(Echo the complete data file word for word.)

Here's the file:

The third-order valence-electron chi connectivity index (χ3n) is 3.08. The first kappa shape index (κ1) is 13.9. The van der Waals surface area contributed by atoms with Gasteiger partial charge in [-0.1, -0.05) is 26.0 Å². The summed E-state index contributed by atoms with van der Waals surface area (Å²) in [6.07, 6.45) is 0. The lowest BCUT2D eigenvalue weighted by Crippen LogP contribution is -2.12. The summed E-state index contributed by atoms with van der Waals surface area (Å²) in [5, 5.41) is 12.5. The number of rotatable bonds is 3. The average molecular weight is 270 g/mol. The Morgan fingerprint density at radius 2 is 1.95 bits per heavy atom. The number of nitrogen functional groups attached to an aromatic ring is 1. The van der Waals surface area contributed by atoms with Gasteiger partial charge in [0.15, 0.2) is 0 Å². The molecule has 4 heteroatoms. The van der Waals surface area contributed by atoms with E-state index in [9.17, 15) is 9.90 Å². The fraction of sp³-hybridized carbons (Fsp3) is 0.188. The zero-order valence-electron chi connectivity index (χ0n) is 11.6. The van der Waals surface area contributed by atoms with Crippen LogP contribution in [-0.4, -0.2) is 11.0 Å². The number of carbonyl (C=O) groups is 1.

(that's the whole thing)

The third-order valence-electron chi connectivity index (χ3n) is 3.08. The first kappa shape index (κ1) is 13.9. The van der Waals surface area contributed by atoms with Gasteiger partial charge in [-0.1, -0.05) is 26.0 Å². The summed E-state index contributed by atoms with van der Waals surface area (Å²) in [6.07, 6.45) is 0. The lowest BCUT2D eigenvalue weighted by Crippen LogP contribution is -2.12. The summed E-state index contributed by atoms with van der Waals surface area (Å²) in [5, 5.41) is 12.5. The number of rotatable bonds is 3. The average molecular weight is 270 g/mol. The Morgan fingerprint density at radius 2 is 1.95 bits per heavy atom. The number of nitrogen functional groups attached to an aromatic ring is 1. The van der Waals surface area contributed by atoms with Gasteiger partial charge in [0.15, 0.2) is 0 Å². The molecule has 4 heteroatoms. The van der Waals surface area contributed by atoms with E-state index in [9.17, 15) is 9.90 Å². The fraction of sp³-hybridized carbons (Fsp3) is 0.188. The zero-order valence-electron chi connectivity index (χ0n) is 11.6. The van der Waals surface area contributed by atoms with Crippen LogP contribution in [-0.4, -0.2) is 11.0 Å². The number of carbonyl (C=O) groups is 1.